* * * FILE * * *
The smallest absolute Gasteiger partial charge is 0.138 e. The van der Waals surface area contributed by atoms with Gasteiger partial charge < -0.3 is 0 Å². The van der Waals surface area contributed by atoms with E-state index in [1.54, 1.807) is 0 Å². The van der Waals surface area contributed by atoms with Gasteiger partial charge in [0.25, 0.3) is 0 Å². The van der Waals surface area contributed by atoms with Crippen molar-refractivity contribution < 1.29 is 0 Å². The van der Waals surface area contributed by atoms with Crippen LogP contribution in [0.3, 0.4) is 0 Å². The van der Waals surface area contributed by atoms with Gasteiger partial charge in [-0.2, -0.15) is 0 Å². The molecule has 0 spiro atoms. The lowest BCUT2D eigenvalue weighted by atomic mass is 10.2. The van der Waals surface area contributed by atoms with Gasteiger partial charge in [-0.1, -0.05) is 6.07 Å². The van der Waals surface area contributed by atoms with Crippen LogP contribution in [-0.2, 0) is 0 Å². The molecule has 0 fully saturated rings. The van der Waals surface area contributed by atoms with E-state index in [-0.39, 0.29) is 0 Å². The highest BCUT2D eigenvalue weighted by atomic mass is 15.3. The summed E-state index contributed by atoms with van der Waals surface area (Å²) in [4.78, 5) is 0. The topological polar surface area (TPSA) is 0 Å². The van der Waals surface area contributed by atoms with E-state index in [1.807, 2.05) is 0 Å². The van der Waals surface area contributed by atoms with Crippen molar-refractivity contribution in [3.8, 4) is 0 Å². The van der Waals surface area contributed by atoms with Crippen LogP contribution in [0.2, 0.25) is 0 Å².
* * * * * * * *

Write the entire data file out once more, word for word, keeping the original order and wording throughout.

The smallest absolute Gasteiger partial charge is 0.138 e. The van der Waals surface area contributed by atoms with Gasteiger partial charge < -0.3 is 0 Å². The van der Waals surface area contributed by atoms with E-state index in [1.54, 1.807) is 0 Å². The van der Waals surface area contributed by atoms with Gasteiger partial charge in [0.25, 0.3) is 0 Å². The van der Waals surface area contributed by atoms with Crippen molar-refractivity contribution < 1.29 is 0 Å². The van der Waals surface area contributed by atoms with Crippen LogP contribution in [0.3, 0.4) is 0 Å². The van der Waals surface area contributed by atoms with Gasteiger partial charge in [-0.2, -0.15) is 0 Å². The molecule has 0 spiro atoms. The lowest BCUT2D eigenvalue weighted by atomic mass is 10.2. The van der Waals surface area contributed by atoms with Gasteiger partial charge in [-0.1, -0.05) is 6.07 Å². The van der Waals surface area contributed by atoms with Crippen LogP contribution in [-0.2, 0) is 0 Å². The molecule has 0 fully saturated rings. The van der Waals surface area contributed by atoms with E-state index in [-0.39, 0.29) is 0 Å². The highest BCUT2D eigenvalue weighted by atomic mass is 15.3. The summed E-state index contributed by atoms with van der Waals surface area (Å²) in [4.78, 5) is 0. The topological polar surface area (TPSA) is 0 Å². The van der Waals surface area contributed by atoms with E-state index in [1.807, 2.05) is 0 Å². The van der Waals surface area contributed by atoms with Crippen molar-refractivity contribution in [3.8, 4) is 0 Å². The van der Waals surface area contributed by atoms with Crippen LogP contribution in [0.2, 0.25) is 0 Å².